Friday, November 01, 2002

Sean and Jenn in their Hallowe'en bestHanding out candy to the kids is even more fun when you dress for it. Putting on Bach's Fugue in D minor and turning out all the lights helps to set the mood, too. Jenn handles the little kids, I get to deal with the big ones.

There's something innately fun about scaring people. You get to see them at their un-coolest. Base levels of pretension are stripped away and they react (whether they being scared by choice or by accident) as if their actions will affect whether they live or die. Young teenagers are the best to scare. They are close enough to childhood for their imagination to have strong hooks into their conscious behavior but are struggling with assuming a veneer of adulthood. I *love* to hear their voices wafting down the street because it means just one thing to me on Hallowe'en - VICTIMS.

When I'm getting set to scare them, I find that by not talking, I can be most frightening. If I need to make a sound, I hiss like an angry cat. I'm working on a deep-throated, evil laugh, too. The best gag we've worked out so far is to have Jenn answer the door while I sit about three metres back from the door in a big, wing-backed chair. Remember, we've turned out all the house lights and I'm at the end of a darkened hallway. I have my eyes closed and support the candy bowl on my lap with my gloved hands. When I assume this position in the costume, I look just like a mannequin. For the younger kids, Jenn will come back to me take a candy from the bowl and bring it to them at the door. To the older ones, she'll say in a scratchy voice, "Dearie, if you want some candy, you'll have to take it (pointing behind her) from him."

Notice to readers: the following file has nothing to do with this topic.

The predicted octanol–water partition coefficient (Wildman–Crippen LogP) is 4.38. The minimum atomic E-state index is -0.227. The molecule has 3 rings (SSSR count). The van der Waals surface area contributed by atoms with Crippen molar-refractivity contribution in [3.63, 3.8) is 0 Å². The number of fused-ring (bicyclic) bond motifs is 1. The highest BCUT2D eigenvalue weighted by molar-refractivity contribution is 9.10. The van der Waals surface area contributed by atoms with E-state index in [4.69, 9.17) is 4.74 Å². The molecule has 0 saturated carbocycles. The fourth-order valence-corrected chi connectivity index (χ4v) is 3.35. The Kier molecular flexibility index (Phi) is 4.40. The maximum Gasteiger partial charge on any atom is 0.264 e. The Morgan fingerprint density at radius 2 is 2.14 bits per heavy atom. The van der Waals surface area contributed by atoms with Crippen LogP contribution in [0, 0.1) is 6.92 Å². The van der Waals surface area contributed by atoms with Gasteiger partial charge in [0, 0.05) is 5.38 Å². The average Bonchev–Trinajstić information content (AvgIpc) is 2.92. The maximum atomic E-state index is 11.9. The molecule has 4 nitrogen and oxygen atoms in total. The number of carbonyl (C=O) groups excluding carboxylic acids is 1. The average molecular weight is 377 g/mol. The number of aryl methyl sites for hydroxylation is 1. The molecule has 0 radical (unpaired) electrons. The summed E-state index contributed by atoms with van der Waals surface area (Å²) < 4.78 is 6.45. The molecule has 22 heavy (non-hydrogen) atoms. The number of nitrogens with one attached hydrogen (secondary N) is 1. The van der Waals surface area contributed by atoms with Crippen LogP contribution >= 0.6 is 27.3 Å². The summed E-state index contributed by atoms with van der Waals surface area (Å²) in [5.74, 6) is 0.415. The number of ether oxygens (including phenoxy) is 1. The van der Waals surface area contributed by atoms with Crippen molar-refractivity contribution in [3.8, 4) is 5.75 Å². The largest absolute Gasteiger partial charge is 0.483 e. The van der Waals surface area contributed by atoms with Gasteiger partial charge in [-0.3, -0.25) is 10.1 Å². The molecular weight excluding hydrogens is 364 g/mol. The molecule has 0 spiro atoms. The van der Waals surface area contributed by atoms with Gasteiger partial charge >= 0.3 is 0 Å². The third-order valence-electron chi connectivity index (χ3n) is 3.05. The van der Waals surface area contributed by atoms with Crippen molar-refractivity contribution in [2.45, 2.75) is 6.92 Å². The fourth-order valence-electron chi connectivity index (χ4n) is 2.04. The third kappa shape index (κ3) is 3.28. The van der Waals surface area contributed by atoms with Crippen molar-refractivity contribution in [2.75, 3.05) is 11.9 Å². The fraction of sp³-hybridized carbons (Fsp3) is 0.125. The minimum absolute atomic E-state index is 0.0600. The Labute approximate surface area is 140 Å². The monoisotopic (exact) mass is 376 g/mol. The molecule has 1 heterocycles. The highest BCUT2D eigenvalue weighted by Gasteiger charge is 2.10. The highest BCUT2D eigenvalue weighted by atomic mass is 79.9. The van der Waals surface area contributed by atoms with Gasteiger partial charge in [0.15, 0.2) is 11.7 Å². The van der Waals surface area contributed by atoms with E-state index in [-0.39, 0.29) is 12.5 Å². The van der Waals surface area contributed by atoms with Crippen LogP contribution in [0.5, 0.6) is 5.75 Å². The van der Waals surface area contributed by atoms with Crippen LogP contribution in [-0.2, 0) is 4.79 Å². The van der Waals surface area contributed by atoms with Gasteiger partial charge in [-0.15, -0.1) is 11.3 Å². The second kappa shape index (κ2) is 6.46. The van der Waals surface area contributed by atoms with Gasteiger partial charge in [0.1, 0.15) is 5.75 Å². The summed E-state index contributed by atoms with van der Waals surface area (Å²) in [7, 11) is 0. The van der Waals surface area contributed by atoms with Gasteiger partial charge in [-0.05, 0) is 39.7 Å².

I let the first contestant, laughing nervously, take the candy freely while I sit, listening to the crinkling of candy wrappers, with my eyes closed. As soon as the second one reaches in, I pop my eyes wide open and half a second later, grab the frightened youngster's wrist as they try to extract it from the bowl. It's usually good for a yell or a scream. I unabashedly take great pleasure in this. After all, isn't being scary (and scared) what Hallowe'en is all about?

I can tell I'm fostering enjoyment of putting on a good show. Banana usually wants to join in on the fun and be my "assistant" when she's finished plundering the neighborhood and returns with her loot. Her bedroom window (in the basement) has a deep window well, and she has plans of covering it over with a fake grave and tombstone, then jumping out at people that get too close.

Hallowe'en is such a fun event.

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